LIV Golf officially denied World Ranking points. Here’s what that means
A full 16 months after its inception, LIV Golf has officially been denied World Ranking points for its tournaments, which was first reported by the Associated Press.
The upstart golf league that launched in June 2022 and immediately rivaled the PGA Tour will not be awarded points by the 43-year-old ranking system, mostly because of what makes it different. LIV’s contests are 54-holes in length, whereas most professional tournaments at the top level of the game are 72 holes. LIV events do not incorporate a 36-hole cut, another sticking point over the last year of deliberation, and have just 48-player fields. But the overarching structure of a league that guaranteed spots for certain players — including stars who signed multi-year contracts with LIV — was too much for the OWGR board to vote in LIV’s favor. The OWGR publicized a letter Tuesday that it addressed to Greg Norman and Gary Davidson — the defacto directors of the league — in which it clarified its unanimous decision.
Peter Dawson, the chairman of the board, told the AP that the OWGR is not “at war” with LIV, nor is its decision rooted in golf politics. “It is entirely technical,” Dawson said. “LIV players are self-evidently good enough to be ranked. They’re just not playing in a format where they can be ranked equitably with the other 24 tours and thousands of players trying to compete on them.”
The biggest issue is that LIV does not have enough guaranteed promotion and relegation of players. Between the 30 Korn Ferry Tour graduates, the PGA Tour University program and 10 Tour cards handed out to the best players on the DP World Tour, more than 40 non-Tour members earn their way into the predominant circuit each year. As for LIV, only three players earn their way in via an end-of-year promotion tournament, and one other spot is issued through the Asian tour, which is owned by LIV Golf Investments.
“Simply put,” the letter reads, “the Board Committee does not believe it is equitable to thousands of players who strive every day to get starts in OWGR Eligible Tournaments to have a tour operate in this mostly-close fashion where it is not possible to fairly assess what it means to win a LIV event relative to other tournaments around the world.”
So, what does it all mean for LIV Golf?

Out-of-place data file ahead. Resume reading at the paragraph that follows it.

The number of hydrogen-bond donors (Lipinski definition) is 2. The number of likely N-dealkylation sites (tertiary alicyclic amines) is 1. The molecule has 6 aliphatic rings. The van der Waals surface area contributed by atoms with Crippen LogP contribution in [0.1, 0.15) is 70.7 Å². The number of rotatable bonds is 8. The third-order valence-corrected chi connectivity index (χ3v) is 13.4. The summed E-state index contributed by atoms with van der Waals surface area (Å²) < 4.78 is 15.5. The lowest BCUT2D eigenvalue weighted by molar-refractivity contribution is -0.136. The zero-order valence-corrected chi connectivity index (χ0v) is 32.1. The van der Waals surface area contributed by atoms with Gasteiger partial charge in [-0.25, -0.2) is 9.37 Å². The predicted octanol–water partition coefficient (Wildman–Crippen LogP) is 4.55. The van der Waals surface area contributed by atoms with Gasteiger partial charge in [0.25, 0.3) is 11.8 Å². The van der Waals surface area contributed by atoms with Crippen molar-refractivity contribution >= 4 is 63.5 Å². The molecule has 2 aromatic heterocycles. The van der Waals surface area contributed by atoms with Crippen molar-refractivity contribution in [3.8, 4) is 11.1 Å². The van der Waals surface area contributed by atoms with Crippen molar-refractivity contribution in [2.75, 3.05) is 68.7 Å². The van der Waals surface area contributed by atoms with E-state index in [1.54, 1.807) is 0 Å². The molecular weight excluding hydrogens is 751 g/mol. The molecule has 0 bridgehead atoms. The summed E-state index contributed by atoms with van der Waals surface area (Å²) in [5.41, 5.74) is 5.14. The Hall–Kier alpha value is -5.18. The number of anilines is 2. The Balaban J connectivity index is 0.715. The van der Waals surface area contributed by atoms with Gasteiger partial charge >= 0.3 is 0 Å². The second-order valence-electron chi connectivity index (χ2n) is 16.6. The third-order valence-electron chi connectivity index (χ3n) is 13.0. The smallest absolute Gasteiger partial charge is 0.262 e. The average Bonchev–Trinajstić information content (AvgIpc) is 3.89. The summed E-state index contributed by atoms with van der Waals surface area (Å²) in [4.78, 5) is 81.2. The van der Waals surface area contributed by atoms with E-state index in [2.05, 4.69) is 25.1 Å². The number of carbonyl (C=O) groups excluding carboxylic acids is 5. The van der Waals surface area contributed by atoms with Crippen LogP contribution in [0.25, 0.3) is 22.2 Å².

For starters, expect some commentary from LIV players. The series is playing its final individual tournament this week, in Saudi Arabia, from which Cam Smith, Talor Gooch, Bryson DeChambeau, Brooks Koepka, Chase Koepka and Matthew Wolff will speak at press conferences. The OWGR wrinkle in LIV’s ecosystem has been a topic of angst for many of its players whose ranking has plummeted over the last year. Just last week, Louis Oosthuizen spoke with UK golf site Bunkered, saying, “It’s not a World Ranking system. You can say it’s more PGA Tour ranking than anything.”
Some LIV golfers have played well enough in the major championships (which award more points than any other tournaments), but others haven’t fared well. According to DataGolf, an independent golf analytics website, Dustin Johnson ranks as the 39th-best player in the world, while the OWGR ranks him 121st. That fact clearly doesn’t sit well with Dawson, but he speaks as though something needs to be done by LIV moving forward.
“Dustin Johnson, Sergio Garcia, of course they should be in the ranking,” Dawson told the AP. “We need to find a way to get that done. I hope that LIV can find a solution — not so much their format; that can be dealt with through a mathematical formula — but the qualification and relegation.”
How long this decision will matter depends mostly on the staying power of LIV Golf itself. As long as it exists in its current format, some of the best golfers in the world will struggle to remain in the top 100. Proponents of the league contend that LIV is here to stay, pointing out it has the financial backing of Yasir Al-Rumayyan, the governor of the Saudi Public Investment Fund. Al-Rumayyan’s dreams for LIV Golf could just be starting. He is keen for team golf, and is expected to take a seat on the PGA Tour Policy Board when (and if) a merger of operations is agreed upon.
But what if the merger doesn’t go through? Or, in the event it does, would anything about the qualification for LIV events change enough for the OWGR to alter its decision? Does the merger imply an even worse chance for promotion into LIV’s $25 million events?
The significant question in the meantime surrounds how many LIV golfers will continue to play major championships, which often invite players ranked in the top 50 or 60. Brooks Koepka will be in attendance. Cam Smith as well. But players who used to rely on their World Ranking to earn invites — the Kevin Nas, Harold Varners and Talor Gooches of the world — will have to qualify through other means. For the Masters and PGA Championship, that seems difficult. For the U.S. and British Opens, there is a qualifying series of tournaments they are free to join. This season’s majors saw anywhere from 15 to 18 LIV players compete, but next year’s Masters already looks like that number might dip to single-digits.
Of course, the OWGR-LIV relationship has been a two-way street for months, and it’s possible that changes could be made. The league is free to make adjustments to its qualification system. And it has clearly shown an ability to make decisions on the fly. But with a plan for 2024 already in place, it would likely take another year to implement. Nothing about the World Ranking moves quickly.